Take the 2-minute tour ×
Stack Overflow is a question and answer site for professional and enthusiast programmers. It's 100% free, no registration required.

I am working on sqlite in my android app.

I am asking this ridiculous question but effective.

  1. Can anyone copy my Database stored in the internal storage?
  2. How secure is the sdcard to make a database?
share|improve this question

4 Answers 4

You can copy the database to sdcard, but it will not be secure. Any application or external device reading the SD card, can access it.

share|improve this answer

Anyone with access to a SD is technically capable of copying your sqlite file. I don't think the internal storage is secure enough (since you can root a device and have administration access, you can do virtually everything there). Anyway, here's a link on how to copy your sqlite file to the internal storage

share|improve this answer

Second question: Not very secure. Use the internal storage if you can, it's a lot more secure. Any program can edit anything on the sd card, so all someone would have to do is plop the card into their computer, mount the sqlite database, and they would have full access to the database, including read/write/edit.

Internal storage is secure, in theory, however, if a person has a rooted device, they might be able to get into even that. However, that won't be very many people, you just need to keep an eye out for it.

If you really have to find a secure solution against every attempt, you might look into encrypted databases.

First question: Sure, you can copy the database, just like you would copy any file.

share|improve this answer
    
thanks for ans.but you did not get my first question .i am editing again.. –  Unknown Feb 1 '13 at 11:51
    
what i m saying is ..any other user can stole my data if it is inside internal memory...any possibility by programatically –  Unknown Feb 1 '13 at 11:52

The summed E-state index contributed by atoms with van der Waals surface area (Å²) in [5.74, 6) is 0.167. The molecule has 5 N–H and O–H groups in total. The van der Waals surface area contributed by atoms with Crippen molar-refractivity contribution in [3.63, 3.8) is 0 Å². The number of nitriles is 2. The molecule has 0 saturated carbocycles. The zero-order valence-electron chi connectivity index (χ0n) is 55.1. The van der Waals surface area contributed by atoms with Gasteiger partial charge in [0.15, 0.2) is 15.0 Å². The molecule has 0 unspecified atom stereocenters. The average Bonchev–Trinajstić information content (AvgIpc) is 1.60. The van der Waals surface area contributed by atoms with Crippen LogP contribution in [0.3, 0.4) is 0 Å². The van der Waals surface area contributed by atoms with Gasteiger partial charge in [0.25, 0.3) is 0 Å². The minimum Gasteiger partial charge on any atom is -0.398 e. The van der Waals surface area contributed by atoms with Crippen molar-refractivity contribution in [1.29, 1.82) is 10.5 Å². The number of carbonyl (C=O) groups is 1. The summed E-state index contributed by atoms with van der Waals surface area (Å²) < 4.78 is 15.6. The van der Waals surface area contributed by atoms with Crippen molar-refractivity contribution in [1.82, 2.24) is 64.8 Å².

yes with root acces it can be done .. –  Shiv Feb 1 '13 at 11:55
    
@CobraHissssHissss.....: Just edited my question, but as Shiv mentioned, if the user has root access, they can still edit your database... –  PearsonArtPhoto Feb 1 '13 at 11:56
    
what do you mean by root access shiv. and is it achievable programatically –  Unknown Feb 1 '13 at 12:05

You have to send your database to a server after some time because SD card not secure enough. And below the code for copying a whole DB folder.

public static void copyDirectoryOneLocationToAnotherLocation(File sourceLocation, File targetLocation)
        throws IOException {

    if (sourceLocation.isDirectory()) {
        if (!targetLocation.exists()) {
            targetLocation.mkdir();
        }

        String[] children = sourceLocation.list();
        for (int i = 0; i < sourceLocation.listFiles().length; i++) {

            copyDirectoryOneLocationToAnotherLocation(new File(sourceLocation, children[i]),
                    new File(targetLocation, children[i]));
        }
    } else {

        InputStream in = new FileInputStream(sourceLocation);

        OutputStream out = new FileOutputStream(targetLocation);

        // Copy the bits from instream to outstream
        byte[] buf = new byte[1024];
        int len;
        while ((len = in.read(buf)) > 0) {
            out.write(buf, 0, len);
        }
        in.close();
        out.close();
    }

}
share|improve this answer
    
You still have a sqlite copy into the SD, so it is still accessed. I see your answer as a one-way backup system (yet rudimentary, useful to start coding with) –  Korcholis Feb 1 '13 at 12:03
    
this the code for copy your database into SD card only but this is not a good way so you have to send your database backup to server for copy(or backup) –  Duggu Feb 1 '13 at 12:08
    
But the OP is claiming if an sqlite file can be compromised by others. with access to the storage/SD. If I am not mistaken, he wants to know if anyone can see what's inside his own database, not saving it in case of corruption (which is cool, too) –  Korcholis Feb 1 '13 at 12:11

Your Answer

 
discard

By posting your answer, you agree to the privacy policy and terms of service.

Not the answer you're looking for? Browse other questions tagged or ask your own question.